11.14.21 – Oklahoman —
State lawmakers will return to the Oklahoma state Capitol on Monday for a weeklong special session on redistricting.
Lawmakers are tasked with approving new maps for Oklahoma’s five congressional districts, 48 state Senate districts and 101 House districts.
The five-day special session could turn contentious because Democrats have criticized the proposed 5th Congressional District map, saying it was intentionally redrawn in a way to limit competition and keep U.S. Rep. Stephanie Bice safe in her seat.
Democrats have small minorities in the Oklahoma Legislature, and the GOP-backed maps are likely to pass despite their opposition.
Here’s everything you need to know about the special session.
Why are Oklahoma lawmakers holding a special session?
U.S. Census Bureau delays in delivering redistricting data to states necessitated the special session.
Every decade following the census, Oklahoma state lawmakers redraw legislative and congressional boundaries based on population shifts.
Traditionally, lawmakers complete the redistricting process in the spring, before the end of the annual legislative session. This year, the Census Bureau didn’t release final population data until mid-August, months after the end of the regular legislative session.
Why does the special session last a week?
Five days is the fastest lawmakers can move bills through the legislative process.
The redistricting bills will not be fast-tracked. They will go through the traditional legislative process that includes being heard in committee before being voted on by the full House and Senate.
Expect a partisan divide on the congressional redistricting map
Legislative Republicans and Democrats are likely to be divided when it comes to voting on the proposed congressional map.
The map, put forth by the GOP heads of the House and Senate redistricting committees, has been widely panned across the aisle.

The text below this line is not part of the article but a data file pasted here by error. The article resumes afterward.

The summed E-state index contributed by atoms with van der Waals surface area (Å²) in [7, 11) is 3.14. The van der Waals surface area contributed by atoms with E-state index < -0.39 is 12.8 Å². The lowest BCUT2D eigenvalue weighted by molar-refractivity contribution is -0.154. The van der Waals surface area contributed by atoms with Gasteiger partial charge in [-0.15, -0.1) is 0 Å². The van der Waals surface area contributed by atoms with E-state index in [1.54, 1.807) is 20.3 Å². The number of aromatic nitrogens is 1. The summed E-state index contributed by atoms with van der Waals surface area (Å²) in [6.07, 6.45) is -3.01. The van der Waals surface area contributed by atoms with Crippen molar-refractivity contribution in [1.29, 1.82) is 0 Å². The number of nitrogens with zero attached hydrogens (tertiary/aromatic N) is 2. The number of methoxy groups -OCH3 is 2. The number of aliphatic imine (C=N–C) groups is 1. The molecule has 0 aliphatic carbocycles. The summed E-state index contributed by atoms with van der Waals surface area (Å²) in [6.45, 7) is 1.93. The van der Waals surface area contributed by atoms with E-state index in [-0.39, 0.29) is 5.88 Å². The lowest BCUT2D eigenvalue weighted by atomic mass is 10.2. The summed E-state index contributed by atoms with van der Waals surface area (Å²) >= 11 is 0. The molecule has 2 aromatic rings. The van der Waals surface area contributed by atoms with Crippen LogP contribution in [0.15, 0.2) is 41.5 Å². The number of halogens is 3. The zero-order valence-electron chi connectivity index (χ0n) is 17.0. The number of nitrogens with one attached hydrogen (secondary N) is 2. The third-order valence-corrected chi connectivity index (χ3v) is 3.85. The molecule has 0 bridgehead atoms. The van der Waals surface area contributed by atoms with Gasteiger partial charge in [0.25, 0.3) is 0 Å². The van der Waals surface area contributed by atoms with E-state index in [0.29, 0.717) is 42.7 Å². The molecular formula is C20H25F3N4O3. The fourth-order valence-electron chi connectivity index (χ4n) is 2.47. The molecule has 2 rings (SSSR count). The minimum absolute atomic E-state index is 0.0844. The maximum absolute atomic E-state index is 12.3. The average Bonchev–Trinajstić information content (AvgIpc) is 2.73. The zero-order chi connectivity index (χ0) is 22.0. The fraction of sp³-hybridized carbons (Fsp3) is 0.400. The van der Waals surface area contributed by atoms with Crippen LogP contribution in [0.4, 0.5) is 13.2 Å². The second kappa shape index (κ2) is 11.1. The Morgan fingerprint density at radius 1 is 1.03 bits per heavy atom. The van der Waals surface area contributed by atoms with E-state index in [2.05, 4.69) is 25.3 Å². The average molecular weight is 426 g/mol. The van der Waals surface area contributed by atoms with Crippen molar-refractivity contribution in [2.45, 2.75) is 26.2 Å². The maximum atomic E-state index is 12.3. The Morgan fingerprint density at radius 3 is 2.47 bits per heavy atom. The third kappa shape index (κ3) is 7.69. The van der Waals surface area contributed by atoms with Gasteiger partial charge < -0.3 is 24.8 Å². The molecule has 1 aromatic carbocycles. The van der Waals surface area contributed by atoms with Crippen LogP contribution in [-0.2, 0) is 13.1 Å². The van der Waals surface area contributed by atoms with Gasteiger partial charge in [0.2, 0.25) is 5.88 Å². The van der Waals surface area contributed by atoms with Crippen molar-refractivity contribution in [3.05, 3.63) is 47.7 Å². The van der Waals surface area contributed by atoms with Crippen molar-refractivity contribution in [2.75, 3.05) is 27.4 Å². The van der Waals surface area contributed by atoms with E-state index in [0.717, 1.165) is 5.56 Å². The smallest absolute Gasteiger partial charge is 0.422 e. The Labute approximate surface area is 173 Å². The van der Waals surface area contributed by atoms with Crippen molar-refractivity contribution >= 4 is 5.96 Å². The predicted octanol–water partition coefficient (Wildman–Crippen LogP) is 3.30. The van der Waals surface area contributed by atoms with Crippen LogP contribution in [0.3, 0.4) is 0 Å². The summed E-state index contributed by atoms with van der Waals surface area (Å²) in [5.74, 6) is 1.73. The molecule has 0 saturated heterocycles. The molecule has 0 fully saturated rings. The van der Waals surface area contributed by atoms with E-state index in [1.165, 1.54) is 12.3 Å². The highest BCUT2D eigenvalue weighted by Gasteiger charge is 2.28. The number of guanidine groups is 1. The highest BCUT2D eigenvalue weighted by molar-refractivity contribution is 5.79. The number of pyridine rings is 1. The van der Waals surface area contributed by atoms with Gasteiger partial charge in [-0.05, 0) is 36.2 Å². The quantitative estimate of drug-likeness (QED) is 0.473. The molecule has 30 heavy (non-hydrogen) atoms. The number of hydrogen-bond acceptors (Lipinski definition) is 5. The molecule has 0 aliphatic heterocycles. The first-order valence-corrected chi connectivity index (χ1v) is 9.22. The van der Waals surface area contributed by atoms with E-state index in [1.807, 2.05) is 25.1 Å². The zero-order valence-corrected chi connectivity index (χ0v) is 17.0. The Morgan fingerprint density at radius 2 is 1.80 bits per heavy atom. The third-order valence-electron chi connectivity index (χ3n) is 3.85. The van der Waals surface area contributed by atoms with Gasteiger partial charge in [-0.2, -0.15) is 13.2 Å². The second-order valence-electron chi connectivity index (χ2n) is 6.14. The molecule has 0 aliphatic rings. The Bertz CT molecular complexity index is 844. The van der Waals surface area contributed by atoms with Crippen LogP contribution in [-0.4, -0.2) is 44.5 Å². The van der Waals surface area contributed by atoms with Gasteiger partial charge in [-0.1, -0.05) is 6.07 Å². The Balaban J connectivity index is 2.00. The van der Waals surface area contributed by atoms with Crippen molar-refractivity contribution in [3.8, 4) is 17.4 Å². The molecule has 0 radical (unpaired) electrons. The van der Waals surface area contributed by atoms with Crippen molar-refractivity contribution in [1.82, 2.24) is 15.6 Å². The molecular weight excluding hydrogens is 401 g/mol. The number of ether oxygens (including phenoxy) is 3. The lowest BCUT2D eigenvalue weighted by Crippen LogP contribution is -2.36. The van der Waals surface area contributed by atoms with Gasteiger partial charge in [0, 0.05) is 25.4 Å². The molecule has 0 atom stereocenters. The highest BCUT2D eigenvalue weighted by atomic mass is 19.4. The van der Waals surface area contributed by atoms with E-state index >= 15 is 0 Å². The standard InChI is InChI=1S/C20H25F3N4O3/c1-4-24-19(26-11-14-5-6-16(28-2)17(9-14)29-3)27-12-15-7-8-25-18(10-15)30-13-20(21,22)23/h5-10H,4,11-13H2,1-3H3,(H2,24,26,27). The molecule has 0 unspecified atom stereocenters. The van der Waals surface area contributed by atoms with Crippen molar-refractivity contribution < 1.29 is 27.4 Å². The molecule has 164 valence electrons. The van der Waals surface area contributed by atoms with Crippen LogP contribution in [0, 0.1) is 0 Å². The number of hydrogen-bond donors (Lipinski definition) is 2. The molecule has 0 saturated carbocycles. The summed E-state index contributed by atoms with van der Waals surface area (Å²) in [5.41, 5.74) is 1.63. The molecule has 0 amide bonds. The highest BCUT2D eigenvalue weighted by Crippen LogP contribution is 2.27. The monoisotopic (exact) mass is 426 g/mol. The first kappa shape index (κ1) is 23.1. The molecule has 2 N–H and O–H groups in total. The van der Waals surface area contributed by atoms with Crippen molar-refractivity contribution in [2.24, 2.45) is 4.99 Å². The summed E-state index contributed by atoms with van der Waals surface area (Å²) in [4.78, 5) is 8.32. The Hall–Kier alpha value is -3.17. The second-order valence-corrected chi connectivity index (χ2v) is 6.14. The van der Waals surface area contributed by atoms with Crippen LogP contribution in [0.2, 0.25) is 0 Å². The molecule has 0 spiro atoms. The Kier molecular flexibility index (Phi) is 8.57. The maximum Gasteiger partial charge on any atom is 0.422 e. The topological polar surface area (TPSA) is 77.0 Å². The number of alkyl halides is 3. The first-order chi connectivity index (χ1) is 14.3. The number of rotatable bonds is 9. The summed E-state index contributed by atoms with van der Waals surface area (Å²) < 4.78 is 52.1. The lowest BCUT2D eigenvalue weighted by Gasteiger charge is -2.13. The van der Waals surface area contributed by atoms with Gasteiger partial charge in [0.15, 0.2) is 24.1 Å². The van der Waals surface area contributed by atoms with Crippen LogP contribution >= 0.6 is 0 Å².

Democrats have criticized proposed changes to the 5th Congressional District that would shift heavily Democratic areas of Oklahoma City out of Bice’s district and into the 3rd Congressional District that covers most of northwest Oklahoma, including the Panhandle.
The proposed map would move about 181,000 Oklahoma County residents in the 5th Congressional District to the 3rd Congressional District.
Major shifts include much of southwest Oklahoma City, which has a large Hispanic population, and parts of the city just northwest of downtown, including the Plaza District, which would move to the district represented by U.S. Rep. Frank Lucas, R-Cheyenne.
With the 5th District shedding part of Oklahoma City, the map proposes adding parts of Canadian, Logan and Lincoln counties to the district that would continue to cover parts of Oklahoma, Pottawatomie and Seminole counties.
House Minority Leader Emily Virgin, D-Norman, said the most logical way to draw the map would have been to keep the 5th District solely in Oklahoma County, which has just under 800,000 residents, or about one-fifth of the state’s population.
“What we’ve seen are maps drawn specifically to protect incumbents in Congress, and that should not be the goal of redistricting,” she said.
Looking at the map holistically, there are few major changes, said Rep. Ryan Martinez, R-Edmond, chairman of the House State and Federal Redistricting Committee.
“There are currently three Congress people from Oklahoma City right now,” Martinez said when the redistricting maps were unveiled. “After this map passes, there will still be three congressional people representing Oklahoma City.”
As for the 5th District, the proposed changes largely stemmed from public input, Martinez said.